Archibald and his brother Duncan established a small store, firstly near what is now called Currie Park in North Lismore. 21 years later Archibald had a more 'pretentious' store in Bridge Street, North Lismore. He conducted business on a system of exchange. Archibald dealt in timber trade, shipping up to 200,000 feet a month. His store also carried a large and comprehensive stock of general merchandise. Archibald was one of the first to select land in the surrounding region (old parish maps still show his name) and owned several town lots in Lismore. Archibald was one of the first aldermen elected for the borough and a member of the first Lismore council of which he was one of only 6 members. He served as alderman from 1879-1882 and from 1885-1888.
photograph courtesy Richmond River Historical Society
Archibald had 9 children, 8 of who survived infancy. A daughter Elizabeth died of typhoid at the age of 25. Only three of Archibalds children had children of their own, Susan, Margaret and Mary Isabella. As neither of his two sons had children the Currie name ended with this generation. Archibald gave each of his daughters a cedar chest for their trusseau. There are two of these still in existence that I know of.
Advertisement from Lismore Northern Star, October 1878
Photograph courtesy Richmond River Historical Society
Archibald Currie in front of his store
(about 1882 if the two little girls are Susan and Elizabeth Wotherspoon)
Archibald in front of his store - possibly a few years later than the photo above looking at the tree in the house on the left
This wonderful original list of all of Archibalds furniture is in the family bible and has his signature on it. It is dated 11th October, 1894 and is a formal receipt stating that he has sold all his household goods to his daughter Jessie for the sum of 20 pounds, under the condition that he and his wife have use of them for their lifetime.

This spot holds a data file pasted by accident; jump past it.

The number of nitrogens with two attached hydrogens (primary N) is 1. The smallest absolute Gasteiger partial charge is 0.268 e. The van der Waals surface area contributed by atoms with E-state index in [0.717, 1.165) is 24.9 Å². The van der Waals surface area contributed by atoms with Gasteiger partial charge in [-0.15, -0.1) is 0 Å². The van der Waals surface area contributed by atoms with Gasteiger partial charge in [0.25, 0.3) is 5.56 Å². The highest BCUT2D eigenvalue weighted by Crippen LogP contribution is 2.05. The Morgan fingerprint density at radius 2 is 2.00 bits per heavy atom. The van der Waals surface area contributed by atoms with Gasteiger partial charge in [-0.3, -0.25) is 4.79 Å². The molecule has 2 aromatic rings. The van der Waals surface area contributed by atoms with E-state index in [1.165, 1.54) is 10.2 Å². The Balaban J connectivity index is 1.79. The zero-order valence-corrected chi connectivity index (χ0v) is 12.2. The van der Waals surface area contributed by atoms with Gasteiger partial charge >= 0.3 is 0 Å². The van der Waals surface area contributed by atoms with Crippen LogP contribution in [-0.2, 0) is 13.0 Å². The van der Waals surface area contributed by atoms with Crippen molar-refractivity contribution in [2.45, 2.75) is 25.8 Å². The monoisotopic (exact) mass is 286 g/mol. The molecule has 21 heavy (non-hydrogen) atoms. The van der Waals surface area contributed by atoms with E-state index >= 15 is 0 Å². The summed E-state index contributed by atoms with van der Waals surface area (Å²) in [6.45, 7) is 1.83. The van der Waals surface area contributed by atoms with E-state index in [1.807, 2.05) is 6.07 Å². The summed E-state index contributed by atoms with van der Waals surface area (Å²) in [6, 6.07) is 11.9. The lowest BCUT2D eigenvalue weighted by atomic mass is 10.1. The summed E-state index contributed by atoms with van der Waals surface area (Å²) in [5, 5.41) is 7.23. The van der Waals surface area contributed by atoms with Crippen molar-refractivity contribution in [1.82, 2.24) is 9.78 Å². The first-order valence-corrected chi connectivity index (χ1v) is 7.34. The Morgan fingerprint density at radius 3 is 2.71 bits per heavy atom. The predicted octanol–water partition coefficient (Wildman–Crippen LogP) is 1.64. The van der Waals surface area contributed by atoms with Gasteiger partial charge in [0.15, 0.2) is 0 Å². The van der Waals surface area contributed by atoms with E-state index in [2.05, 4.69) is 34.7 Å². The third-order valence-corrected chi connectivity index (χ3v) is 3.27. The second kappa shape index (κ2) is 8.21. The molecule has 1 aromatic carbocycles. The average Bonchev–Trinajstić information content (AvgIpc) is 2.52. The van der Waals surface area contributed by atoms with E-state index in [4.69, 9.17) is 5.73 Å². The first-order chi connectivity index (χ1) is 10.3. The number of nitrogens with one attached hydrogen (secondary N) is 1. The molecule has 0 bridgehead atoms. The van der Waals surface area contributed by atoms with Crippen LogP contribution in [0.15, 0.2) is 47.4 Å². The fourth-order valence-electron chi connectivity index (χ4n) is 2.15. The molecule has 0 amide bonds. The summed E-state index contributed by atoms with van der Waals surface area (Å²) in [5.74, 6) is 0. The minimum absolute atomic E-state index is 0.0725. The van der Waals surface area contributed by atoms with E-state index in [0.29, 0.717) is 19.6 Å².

52 Bridge Street, North Lismore. This was Archibald Curries home and where his unmarried children all lived - the family home.
Archibald (front row, second from right) on the Lismore Hospital Committee, circa 1913.
Archibalds children were:
Susan Robertson Currie (1858 - 1929). Married William Wotherspoon and had 9 children
Catherine Currie (1860 - 1928) Married Hugh McClean, no children
Duncan Currie (1863 - 1863)
Jessie Currie (1864 - 1919) never married
Elizabeth Currie (1867 - 1892) died aged 25 of typhoid
Peter Hutcheson Currie (1869 - 1926) never married
Margaret Currie (1871 - 1943) Married Joseph Cohen and had 4 surviving children
John Robertson Currie (1874 - 1944) Married, no children
Mary Isabella Currie (1876 - 1963) Married Jack Fredericks and had three surviving children
Archibalds bookcase,still contains many of his books.
Archibald Curries chair.
Archibald Currie shares a gravestone with his wife Susan and daughter Elizabeth in North Lismore Pioneers cemetery.
For more information on the life of Archibald Currie please click on the "Archibald Currie Obituary" page.